What it means for companies & publishers

The issue on ad blockers has garnered more attention lately as news of Apple’s mobile Safari browser is set to support third party ad blocking extensions. Coupled with Google losing its fight to keep ad blockers off of Android, this is expected to make mobile ad blockers a more commonplace. Users are increasingly spending their time online via their smartphones instead of laptops, where ads are less lucrative.

On one hand this can be a growing threat to companies and publishers, as advertising dollars are the lifeblood of the free internet. Users of ad blocking however believe that website publishers have brought this onto themselves by spamming the internet for years with obnoxious, and sometimes malicious ads with no concern for the toll it takes on loading speeds or screen clutter.


Publishers fight back

Publishers are getting hurt with the loss of revenue as millions of people are using ad blocker software as many people are not aware of the predicament publishers are facing. As such, publishers are fighting back by using anti-ad blocking measures by preventing users of ad blockers from accessing their content entirely or using anti-ad block vendors such as PageFair, Sourcepoint and Secret Media which dodge ad blockers and serve ads anyway. For instance, Secret Media does this by encrypting ad server data thus making it harder for ad blockers to target it. Of late Sourcepoint raised $10 million in investor funds to make software that essentially blocks ad-blockers, in which it offers publishers a few options: whereby it can bypass the ad-blocker and show the ad anyway, display message prompting the visitor that the site losses money when ads are blocked, offer a subscription plan or let readers choose ads that are more to their liking.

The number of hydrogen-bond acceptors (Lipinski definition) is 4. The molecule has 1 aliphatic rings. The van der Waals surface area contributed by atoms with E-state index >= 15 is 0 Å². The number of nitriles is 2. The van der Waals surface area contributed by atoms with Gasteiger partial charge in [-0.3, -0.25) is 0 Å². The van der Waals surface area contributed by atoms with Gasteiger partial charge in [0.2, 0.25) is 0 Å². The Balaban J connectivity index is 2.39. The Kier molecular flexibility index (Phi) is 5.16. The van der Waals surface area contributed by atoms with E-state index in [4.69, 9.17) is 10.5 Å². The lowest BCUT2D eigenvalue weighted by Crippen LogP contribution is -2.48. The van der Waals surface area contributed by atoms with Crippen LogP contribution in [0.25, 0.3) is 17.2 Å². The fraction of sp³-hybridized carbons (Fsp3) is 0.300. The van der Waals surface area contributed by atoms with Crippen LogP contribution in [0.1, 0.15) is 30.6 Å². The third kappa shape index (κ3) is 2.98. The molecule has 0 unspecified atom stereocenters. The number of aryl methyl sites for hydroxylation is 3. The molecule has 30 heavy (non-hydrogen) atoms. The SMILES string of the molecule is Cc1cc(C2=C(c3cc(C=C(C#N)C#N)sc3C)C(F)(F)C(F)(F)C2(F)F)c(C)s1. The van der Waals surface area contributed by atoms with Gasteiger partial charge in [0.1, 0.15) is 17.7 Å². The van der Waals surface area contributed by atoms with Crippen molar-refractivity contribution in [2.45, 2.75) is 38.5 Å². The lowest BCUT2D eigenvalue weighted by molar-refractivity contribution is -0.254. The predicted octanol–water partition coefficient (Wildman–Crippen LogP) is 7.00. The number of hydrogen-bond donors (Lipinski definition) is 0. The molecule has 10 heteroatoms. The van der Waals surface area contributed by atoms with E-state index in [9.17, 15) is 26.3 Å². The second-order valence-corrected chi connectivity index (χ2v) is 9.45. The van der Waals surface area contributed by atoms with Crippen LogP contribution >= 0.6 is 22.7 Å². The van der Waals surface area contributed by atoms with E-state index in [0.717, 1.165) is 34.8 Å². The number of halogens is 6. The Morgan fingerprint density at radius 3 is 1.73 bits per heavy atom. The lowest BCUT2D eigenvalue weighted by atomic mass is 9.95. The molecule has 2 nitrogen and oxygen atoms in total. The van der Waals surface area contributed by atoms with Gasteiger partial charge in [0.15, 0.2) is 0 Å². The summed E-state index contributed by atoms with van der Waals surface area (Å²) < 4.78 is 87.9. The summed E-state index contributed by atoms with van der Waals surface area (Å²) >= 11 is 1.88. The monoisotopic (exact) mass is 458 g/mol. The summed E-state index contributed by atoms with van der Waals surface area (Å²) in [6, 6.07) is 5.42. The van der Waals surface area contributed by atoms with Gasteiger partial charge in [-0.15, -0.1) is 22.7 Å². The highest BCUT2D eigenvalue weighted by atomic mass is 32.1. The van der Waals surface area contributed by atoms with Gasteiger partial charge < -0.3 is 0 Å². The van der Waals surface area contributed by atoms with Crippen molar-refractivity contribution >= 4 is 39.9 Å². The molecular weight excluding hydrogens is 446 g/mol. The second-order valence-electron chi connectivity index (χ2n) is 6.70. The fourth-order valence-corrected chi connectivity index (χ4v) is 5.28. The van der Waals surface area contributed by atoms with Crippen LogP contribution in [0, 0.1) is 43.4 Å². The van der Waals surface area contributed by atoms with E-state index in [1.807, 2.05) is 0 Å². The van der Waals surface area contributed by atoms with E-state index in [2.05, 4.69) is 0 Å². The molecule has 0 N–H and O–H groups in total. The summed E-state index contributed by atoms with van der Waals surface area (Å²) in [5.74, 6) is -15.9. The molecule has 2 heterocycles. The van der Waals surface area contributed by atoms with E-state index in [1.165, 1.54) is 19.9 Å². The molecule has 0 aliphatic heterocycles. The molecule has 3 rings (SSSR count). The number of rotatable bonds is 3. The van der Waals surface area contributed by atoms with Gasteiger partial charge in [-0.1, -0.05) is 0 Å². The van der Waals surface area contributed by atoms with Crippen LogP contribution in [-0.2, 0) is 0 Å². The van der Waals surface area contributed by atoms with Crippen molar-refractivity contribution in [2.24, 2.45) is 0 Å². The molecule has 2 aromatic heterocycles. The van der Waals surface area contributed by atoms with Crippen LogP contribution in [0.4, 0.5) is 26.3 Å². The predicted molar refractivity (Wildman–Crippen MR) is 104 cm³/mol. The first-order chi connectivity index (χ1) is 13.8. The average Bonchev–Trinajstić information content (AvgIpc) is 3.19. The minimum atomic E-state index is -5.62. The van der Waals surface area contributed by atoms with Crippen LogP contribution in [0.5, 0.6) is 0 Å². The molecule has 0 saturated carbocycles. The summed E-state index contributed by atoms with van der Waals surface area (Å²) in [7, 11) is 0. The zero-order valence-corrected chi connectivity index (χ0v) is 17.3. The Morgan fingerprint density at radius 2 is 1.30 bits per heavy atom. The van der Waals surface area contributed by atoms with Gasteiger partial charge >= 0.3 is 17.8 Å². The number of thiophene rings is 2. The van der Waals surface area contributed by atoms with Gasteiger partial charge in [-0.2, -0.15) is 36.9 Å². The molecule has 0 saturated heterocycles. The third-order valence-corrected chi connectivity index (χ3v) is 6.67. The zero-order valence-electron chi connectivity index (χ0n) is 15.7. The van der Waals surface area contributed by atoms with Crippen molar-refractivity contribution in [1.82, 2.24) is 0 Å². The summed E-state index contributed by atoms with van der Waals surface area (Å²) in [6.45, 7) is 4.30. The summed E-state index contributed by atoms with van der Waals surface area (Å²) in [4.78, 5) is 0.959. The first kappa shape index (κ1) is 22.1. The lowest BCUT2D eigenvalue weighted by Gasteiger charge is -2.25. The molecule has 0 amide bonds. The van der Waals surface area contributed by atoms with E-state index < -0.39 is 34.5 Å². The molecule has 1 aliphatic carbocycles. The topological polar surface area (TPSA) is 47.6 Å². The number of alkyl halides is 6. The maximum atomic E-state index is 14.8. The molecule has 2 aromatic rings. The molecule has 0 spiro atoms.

It is no secret that Google’s main revenue stream is from online advertising. Therefore with the growth in ad blocking extensions, Google recently has taken a drastic approach by bypassing ad blocks completely on Youtube (which usually shows video ads before the start of videos) and apparently disabling the skip option. As such, viewers are forced to watch the entire ad before being able to watch their chosen video. As Youtube relies on its ads to generate revenue, another counter-attack to ad blockers is due to the subscription base serve that Youtube is offering (called Youtube Red) which is a paid monthly subscription whereby users will be able to watch videos ad-free.

Other big names like Yahoo as well have recently taken drastic steps to ‘punish’ ad blocker users. Some Yahoo users in the USA have complained how they are being blocked from their email accounts unless they switch off ad blockers. Concerns by web publishers are growing that ad blockers could jeopardize their ad businesses, on top of the growing tensions between Internet companies and consumers over the use of ad blocking software.


“Everybody should be running adblock software, if only from a safety perspective …

We’ve seen internet providers like Comcast, AT&T, or whoever it is, insert their own ads into your plaintext http connections. … As long as service providers are serving ads with active content that require the use of Javascript to display, that have some kind of active content like Flash embedded in it, anything that can be a vector for attack in your web browser — you should be actively trying to block these. Because if the service provider is not working to protect the sanctity of the relationship between reader and publisher, you have not just a right but a duty to take every effort to protect yourself in response.” – Edward Snowden, Intercept interview.



[1] Mashable

[2] Digiday

[3] PageFair and Adobe

[4] Washington Post

[5] USA Today